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INDIANAPOLIS — When Susan Rice came to Indiana a few years ago, she had not yet become the club that Republicans in the U.S. Senate now use to beat President Barack Obama with about perceived foreign policy failings.
She wasn’t in the running then to be the next U.S. secretary of state.
She wasn’t even ambassador to the United Nations.
No, in the fall of 2008, she and former U.S. Rep. Tim Roemer, D-Ind., did some circuit-riding around the Hoosier state searching for votes for Obama. That year, Indiana was a battleground state, which meant Hoosiers got bombarded with campaign ads and visits from high-powered surrogates for Obama.
One of the stops on the Rice-Roemer tour was at Franklin College, where I teach. I met her then and talked with her for a bit.
A small, intense woman with a clipped way of speaking, Rice didn’t waste much time on small talk. She gave me a condensed preview of what she would give the crowd a little later, a brutal dissection of what she perceived to be the failures of President George W. Bush in Iraq, Afghanistan and other parts of the word. She said, in essence, that the GOP’s handling of the terrorist threat had managed to create more enemies for America than it eliminated.
She extended those failures to the Republicans’ 2008 presidential candidate — Sen. John McCain, R-Ariz. — even though McCain often had clashed with the Bush White House about foreign policy questions.
Linking a current opponent to an unpopular president is standard operating procedure in politics. Until George W. Bush came along, Democrats spent nearly 80 years trying to run against Herbert Hoover. And Republicans now are in their fourth decade of running against Jimmy Carter.
What wasn’t typical, though, was Rice’s tone, which was laced with contempt for McCain and other Republicans. Speaking to me and to the crowd, her whole demeanor when she spoke about the GOP’s foreign policy seemed to suggest that she couldn’t believe anyone could be that stupid or dishonest.
Flash forward four years.
McCain now leads a charge in the U.S. Senate to block Rice’s appointment as the next secretary of state. He says he wants answers regarding what Rice knew about the events surrounding an attack on the U.S. embassy in Benghazi, Libya — an attack that left four U.S. citizens, including the ambassador, dead.
McCain and other Republican senators say they are disturbed that Rice went on the Sunday morning political talk shows to defend the Obama administration’s actions in Benghazi. They say that a potential secretary of state shouldn’t have inserted herself into the political process.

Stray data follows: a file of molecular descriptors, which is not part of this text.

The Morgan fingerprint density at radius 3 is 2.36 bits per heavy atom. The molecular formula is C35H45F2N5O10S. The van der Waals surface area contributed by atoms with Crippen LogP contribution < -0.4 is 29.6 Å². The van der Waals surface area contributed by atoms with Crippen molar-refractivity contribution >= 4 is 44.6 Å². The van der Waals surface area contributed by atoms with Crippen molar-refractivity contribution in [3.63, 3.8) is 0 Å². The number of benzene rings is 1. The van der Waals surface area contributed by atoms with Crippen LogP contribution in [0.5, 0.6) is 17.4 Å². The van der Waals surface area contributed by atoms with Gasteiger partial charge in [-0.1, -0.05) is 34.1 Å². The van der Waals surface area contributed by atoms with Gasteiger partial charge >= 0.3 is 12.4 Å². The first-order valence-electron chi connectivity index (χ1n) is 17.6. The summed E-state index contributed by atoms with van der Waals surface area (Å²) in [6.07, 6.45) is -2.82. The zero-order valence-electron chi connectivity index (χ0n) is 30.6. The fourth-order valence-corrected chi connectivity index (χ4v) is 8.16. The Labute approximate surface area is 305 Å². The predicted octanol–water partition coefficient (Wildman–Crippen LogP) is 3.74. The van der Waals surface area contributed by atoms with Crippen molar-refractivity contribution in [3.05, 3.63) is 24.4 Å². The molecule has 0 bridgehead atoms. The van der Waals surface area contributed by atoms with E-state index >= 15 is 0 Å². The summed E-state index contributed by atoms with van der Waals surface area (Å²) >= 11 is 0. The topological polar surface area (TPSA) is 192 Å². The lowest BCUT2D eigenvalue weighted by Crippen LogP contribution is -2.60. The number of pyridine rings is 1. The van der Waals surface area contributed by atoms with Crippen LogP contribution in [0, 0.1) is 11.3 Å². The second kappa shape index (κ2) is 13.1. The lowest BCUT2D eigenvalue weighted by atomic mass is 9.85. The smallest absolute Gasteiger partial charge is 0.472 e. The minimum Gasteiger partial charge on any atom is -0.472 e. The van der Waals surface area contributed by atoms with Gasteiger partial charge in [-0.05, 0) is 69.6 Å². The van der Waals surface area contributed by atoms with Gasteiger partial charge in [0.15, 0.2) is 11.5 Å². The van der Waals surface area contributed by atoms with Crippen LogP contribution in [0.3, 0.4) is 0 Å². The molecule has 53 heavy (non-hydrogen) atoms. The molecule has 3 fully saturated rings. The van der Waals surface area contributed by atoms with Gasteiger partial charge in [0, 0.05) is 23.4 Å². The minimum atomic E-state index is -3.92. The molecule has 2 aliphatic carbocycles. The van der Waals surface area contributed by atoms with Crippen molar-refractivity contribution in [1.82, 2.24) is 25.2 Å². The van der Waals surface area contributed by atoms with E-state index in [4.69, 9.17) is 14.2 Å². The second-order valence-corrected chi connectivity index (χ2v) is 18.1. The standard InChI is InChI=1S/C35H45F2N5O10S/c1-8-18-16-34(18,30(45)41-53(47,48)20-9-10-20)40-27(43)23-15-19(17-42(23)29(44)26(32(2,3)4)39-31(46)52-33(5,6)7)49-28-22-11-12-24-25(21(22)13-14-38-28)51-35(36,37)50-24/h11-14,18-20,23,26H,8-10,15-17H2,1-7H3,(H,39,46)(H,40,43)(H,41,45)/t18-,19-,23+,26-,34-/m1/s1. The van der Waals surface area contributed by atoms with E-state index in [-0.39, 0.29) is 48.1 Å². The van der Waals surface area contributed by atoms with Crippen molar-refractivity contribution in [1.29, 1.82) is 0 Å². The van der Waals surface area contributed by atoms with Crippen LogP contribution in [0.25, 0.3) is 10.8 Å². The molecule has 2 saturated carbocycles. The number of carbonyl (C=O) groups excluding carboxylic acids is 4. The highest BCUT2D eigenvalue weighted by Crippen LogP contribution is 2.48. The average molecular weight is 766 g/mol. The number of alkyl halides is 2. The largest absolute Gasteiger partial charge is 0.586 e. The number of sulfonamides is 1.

It’s an odd argument. Hillary Clinton, the current secretary of state, after all, is a former presidential candidate and U.S. senator. The previous secretary of state, Condoleezza Rice (no relation), was one of the headliners at the Republican convention.
And when it turned out that the winner of the 2000 presidential election would be determined by the equivalent of a street fight, Republicans sent James Baker and Democrats dispatched Warren Christopher to manage their respective sides of the political brawl. Both Baker and Christopher had been secretaries of state.
The implausibility of the argument has led some observers to question if Republicans don’t have a political motive — a plan to eliminate Susan Rice from consideration so that Sen. John Kerry, D-Mass., becomes the obvious alternative. That would free up a Senate seat for which Sen. Scott Brown, R-Mass., could run. Brown just lost his current seat to Elizabeth Warren, and Republicans would love to pick up a spot.
But it’s also possible that there are more basic, human motivations at work. Very few people like to be considered idiots.
Four years after Susan Rice visited my campus, I don’t remember much of the substance of what she said.
But I remember the tone. She came into a state that had voted Republican in every presidential election for the past 40 years, and her demeanor in effect said that anyone who supported the GOP was either a moron or a liar.
It’s possible there is some grand Machiavellian strategy behind the GOP’s opposition to Susan Rice.
But it’s also possible that McCain and other Republicans sensed that Rice viewed them with contempt.
Now they have a chance to return the favor.
John Krull is director of Franklin College’s Pulliam School of Journalism, host of “No Limits” WFYI 90.1 FM Indianapolis and executive editor of TheStatehouseFile.com, a news website powered by Franklin College journalism students.
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